A force of 160 N stretches a spring 0.070 m beyond its unstretched length.What magnitude of force is required to stretch the spring 0.015 m beyond its unstretched length?How much work must be done to stretch the spring 0.015 m beyond its unstretched length?What magnitude of force is required to compress the spring 0.020 m?How much work must be done to compress the spring 0.020 m from its unstretched length?
Spiderman uses his spider webs to save a runaway train (see the figure). His web stretches a few city blocks before the 2.5×104 kg train comes to a stop.Assuming the web acts like a spring, estimate the spring constant. Assume the train is moving 25 m/s , and that the distance of "a few city blocks" is perhaps about 850 meters.
A mass m is attached to a spring which is held stretched a distance exttip{x}{x} by a force F and then released. The spring compresses, pulling the mass. Assuming there is no friction, determine the speed of the mass m when the spring returns to its normal length ( x = 0 ).Determine the speed of the mass m when the spring returns to half its original extension (x/2).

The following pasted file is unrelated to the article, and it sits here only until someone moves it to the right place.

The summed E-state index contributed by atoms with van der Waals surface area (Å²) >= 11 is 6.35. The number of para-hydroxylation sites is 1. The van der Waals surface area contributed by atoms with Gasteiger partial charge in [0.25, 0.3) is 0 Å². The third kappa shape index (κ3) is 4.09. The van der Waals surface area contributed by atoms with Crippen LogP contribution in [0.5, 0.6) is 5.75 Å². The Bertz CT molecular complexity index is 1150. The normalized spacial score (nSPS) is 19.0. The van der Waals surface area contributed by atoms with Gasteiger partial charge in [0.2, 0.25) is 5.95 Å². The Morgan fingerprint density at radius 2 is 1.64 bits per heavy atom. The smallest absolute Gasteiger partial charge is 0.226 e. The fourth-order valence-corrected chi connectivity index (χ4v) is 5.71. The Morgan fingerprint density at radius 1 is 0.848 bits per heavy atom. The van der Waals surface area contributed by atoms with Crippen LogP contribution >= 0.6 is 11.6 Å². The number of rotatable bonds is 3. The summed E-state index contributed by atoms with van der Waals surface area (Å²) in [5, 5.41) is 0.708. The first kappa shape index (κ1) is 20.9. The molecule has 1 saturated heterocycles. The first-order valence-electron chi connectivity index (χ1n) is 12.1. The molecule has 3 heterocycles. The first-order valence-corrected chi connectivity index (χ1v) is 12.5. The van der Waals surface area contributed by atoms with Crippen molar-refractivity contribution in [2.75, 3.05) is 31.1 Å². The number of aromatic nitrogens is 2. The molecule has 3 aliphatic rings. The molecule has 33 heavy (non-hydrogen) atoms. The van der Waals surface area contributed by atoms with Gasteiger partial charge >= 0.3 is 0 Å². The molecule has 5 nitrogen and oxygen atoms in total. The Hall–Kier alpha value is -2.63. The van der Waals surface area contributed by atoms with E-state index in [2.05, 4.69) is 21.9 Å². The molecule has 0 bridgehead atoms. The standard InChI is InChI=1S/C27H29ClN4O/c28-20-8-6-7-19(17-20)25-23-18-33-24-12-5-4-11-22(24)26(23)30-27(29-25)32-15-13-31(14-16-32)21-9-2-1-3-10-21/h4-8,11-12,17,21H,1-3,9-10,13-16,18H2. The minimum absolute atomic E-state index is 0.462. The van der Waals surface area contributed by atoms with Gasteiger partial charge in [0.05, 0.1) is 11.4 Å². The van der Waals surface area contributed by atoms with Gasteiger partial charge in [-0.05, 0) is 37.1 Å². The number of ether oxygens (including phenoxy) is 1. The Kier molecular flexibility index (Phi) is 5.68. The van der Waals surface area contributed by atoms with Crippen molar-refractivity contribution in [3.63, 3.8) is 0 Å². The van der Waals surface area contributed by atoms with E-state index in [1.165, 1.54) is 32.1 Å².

Stretchable ropes are used to safely arrest the fall of rock climbers. Suppose one end of a rope with unstretched length l is anchored to a cliff and a climber of mass m is attached to the other end. When the climber is a height l above the anchor point, he slips and falls under the influence of gravity for a distance 2l, after which the rope becomes taut and stretches a distance exttip{x}{x} as it stops the climber (see the figure). Assume a stretchy rope behaves as a spring with spring constant exttip{k}{k}.Applying the work-energy principle, find x.Assuming exttip{m}{m_0} = 86 kg , exttip{l}{l_0} = 8.6 m and exttip{k}{k_0} = 870 N/m , determine x/l (the fractional stretch of the rope) at the moment the climbers fall has been stopped.Assuming exttip{m}{m_0} = 86 kg , exttip{l}{l_0} = 8.6 m and exttip{k}{k_0} = 870 N/m , determine kx/mg (the force that the rope exerts on the climber compared to his own weight) at the moment the climbers fall has been stopped.